10. Tom, The top hole on the clutch lever may solve your clutch issue. Although it will require more force on the pedal, it will move the TO bearing further for each pedal stroke. Dave
  11. Roger, Those are the only two Circlips in there. Repeated failures could indicate a problem with the thrust ring assembly or the end of the clutch where the second circlip fastens. The first holds the bearing into the thrust ring. The second secures the bearing to the clutch. Having rebuilt over 300 A-types, I have never seen the failure of those circlips. Dave
  12. Hello All, I am about to install the carpets in my 1957 TR-3.The biggest mystery is how the five pieces that make up the gearbox cover carpet were attached by the factory (TR-2 and 3 are very different from later cars). I would like to duplicate the factory method. I am sure some pieces were glued and some held with either screws or snaps. There are few holes in the gearbox cover to indicate placement of screws or snaps. That cover is original to the car and is in good condition.I have owned this car since 1968 and started the restoration last year. Also, was the slant back carpet glued in place by the factory? Thank you. Dave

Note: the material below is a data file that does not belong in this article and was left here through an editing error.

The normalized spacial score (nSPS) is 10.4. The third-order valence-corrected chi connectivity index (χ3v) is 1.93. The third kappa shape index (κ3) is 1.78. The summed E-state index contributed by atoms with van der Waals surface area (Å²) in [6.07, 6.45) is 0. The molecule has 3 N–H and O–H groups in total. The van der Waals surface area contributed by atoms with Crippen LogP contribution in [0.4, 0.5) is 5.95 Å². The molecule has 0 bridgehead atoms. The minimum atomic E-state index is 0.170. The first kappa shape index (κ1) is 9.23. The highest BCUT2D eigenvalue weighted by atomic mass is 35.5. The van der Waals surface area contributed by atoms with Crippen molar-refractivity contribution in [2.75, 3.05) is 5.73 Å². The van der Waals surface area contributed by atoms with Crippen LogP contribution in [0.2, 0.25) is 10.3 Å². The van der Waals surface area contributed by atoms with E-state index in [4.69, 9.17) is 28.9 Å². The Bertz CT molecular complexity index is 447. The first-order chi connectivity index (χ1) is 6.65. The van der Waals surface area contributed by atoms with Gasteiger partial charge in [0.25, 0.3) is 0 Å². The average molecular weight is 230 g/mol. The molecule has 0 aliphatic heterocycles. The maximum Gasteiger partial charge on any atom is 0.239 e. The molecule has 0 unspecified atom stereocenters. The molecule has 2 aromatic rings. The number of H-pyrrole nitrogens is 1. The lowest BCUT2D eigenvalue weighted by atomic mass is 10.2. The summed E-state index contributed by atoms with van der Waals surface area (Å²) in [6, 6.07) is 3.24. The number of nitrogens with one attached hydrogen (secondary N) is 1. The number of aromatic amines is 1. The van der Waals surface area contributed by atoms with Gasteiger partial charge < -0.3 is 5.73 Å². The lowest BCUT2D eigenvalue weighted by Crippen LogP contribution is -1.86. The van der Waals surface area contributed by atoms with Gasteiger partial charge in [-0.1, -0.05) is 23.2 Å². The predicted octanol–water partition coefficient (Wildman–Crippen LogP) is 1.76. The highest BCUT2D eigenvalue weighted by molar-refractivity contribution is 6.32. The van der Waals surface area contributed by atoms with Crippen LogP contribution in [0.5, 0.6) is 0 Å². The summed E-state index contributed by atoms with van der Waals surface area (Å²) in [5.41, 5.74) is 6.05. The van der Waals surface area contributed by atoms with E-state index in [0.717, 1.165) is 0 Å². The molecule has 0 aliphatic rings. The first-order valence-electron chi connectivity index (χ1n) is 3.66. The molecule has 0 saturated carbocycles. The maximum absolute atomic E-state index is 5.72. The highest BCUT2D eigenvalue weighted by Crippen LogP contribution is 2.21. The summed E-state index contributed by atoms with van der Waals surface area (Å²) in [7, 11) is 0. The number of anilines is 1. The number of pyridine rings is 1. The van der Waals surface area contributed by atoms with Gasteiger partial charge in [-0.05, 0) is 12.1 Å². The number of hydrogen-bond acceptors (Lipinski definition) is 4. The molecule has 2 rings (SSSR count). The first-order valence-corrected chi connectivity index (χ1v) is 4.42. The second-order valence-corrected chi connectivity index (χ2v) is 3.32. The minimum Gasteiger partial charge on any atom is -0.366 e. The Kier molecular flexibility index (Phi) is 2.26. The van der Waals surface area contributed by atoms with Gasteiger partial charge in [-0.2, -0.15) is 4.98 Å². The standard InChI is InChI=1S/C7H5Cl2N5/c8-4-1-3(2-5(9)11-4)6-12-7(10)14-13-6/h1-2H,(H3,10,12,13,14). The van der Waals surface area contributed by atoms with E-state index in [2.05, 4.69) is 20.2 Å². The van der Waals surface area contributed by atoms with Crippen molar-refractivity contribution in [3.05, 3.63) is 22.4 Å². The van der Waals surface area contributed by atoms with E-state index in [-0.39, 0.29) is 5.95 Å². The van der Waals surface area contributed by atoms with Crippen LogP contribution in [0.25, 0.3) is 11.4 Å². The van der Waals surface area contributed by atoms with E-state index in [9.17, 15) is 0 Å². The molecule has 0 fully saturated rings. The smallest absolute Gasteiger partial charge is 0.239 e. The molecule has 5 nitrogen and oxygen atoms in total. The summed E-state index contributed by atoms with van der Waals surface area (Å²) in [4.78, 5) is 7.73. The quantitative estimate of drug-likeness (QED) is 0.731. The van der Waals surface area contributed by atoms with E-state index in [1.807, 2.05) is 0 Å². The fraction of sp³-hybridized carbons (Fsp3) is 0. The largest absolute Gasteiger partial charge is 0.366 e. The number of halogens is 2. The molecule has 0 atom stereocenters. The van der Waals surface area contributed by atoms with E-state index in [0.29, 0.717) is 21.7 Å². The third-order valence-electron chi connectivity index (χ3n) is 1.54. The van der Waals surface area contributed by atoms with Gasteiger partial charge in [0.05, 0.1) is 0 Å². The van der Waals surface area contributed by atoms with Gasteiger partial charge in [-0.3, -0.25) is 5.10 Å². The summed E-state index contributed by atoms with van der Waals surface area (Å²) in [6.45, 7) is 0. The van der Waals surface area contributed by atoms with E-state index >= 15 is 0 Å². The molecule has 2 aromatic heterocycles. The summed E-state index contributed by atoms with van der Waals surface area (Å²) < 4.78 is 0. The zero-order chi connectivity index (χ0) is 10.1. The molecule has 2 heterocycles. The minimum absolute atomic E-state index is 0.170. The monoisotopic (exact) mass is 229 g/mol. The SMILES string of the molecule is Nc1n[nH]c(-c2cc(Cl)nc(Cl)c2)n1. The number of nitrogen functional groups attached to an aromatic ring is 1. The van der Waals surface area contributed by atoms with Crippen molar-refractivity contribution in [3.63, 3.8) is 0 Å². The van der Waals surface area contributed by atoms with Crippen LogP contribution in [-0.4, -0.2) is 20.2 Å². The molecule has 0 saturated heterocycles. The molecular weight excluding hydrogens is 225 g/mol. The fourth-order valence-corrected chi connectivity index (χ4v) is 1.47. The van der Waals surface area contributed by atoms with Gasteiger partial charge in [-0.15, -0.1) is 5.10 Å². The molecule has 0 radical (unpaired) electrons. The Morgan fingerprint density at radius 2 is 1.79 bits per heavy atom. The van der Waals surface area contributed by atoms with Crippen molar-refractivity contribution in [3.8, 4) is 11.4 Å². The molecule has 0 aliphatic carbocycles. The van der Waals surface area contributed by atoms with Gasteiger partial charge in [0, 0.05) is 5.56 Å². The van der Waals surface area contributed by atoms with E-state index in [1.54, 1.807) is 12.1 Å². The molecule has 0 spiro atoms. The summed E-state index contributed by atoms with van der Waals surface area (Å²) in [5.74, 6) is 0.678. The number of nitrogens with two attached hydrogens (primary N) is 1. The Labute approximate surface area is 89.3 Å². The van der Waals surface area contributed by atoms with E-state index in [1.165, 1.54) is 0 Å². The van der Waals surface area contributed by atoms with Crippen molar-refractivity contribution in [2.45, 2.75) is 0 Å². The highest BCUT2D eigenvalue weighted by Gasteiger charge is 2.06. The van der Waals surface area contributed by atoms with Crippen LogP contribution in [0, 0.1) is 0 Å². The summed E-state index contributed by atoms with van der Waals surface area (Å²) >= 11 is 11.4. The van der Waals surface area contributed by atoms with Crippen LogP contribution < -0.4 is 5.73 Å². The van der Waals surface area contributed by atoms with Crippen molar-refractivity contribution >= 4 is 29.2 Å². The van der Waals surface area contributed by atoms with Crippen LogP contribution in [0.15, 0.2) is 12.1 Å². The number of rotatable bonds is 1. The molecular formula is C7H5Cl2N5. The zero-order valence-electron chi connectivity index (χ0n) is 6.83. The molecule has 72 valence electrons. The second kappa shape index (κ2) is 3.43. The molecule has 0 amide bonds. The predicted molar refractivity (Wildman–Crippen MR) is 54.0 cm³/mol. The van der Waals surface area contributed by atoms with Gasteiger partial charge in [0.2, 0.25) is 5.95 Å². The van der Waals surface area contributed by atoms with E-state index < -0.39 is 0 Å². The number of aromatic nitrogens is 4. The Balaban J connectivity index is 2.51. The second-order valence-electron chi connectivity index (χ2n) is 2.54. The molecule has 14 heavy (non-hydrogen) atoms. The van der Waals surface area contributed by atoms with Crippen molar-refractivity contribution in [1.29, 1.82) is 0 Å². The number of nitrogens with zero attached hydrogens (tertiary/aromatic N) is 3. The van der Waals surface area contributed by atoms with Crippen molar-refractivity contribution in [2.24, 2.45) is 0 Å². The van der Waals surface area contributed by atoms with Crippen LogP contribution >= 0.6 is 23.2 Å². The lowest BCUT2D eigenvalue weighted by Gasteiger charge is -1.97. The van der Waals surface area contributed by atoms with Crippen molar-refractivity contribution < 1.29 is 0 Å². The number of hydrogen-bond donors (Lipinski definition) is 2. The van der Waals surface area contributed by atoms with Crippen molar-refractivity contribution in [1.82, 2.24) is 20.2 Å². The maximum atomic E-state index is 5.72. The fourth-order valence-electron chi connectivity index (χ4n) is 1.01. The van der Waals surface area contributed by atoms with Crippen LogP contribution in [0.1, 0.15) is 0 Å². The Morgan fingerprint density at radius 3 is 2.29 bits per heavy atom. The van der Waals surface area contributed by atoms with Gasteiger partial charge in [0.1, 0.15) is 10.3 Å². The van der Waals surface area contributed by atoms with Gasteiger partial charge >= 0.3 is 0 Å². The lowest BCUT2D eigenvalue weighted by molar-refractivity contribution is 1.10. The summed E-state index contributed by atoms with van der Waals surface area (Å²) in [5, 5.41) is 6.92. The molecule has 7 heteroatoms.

13. Stan, That is incredible, exactly what I need. Thank you. I will be off to Home Depot some 1/2 x 1/8. The holes for in the car for mounting the bridge pieces seem to be pre drilled so I can check to see if there needs to be a difference in the spacing for the back three. Staurt, Thanks for the tip on the mounting bolts. This is a tremendous help, and so quick. Thank you. Dave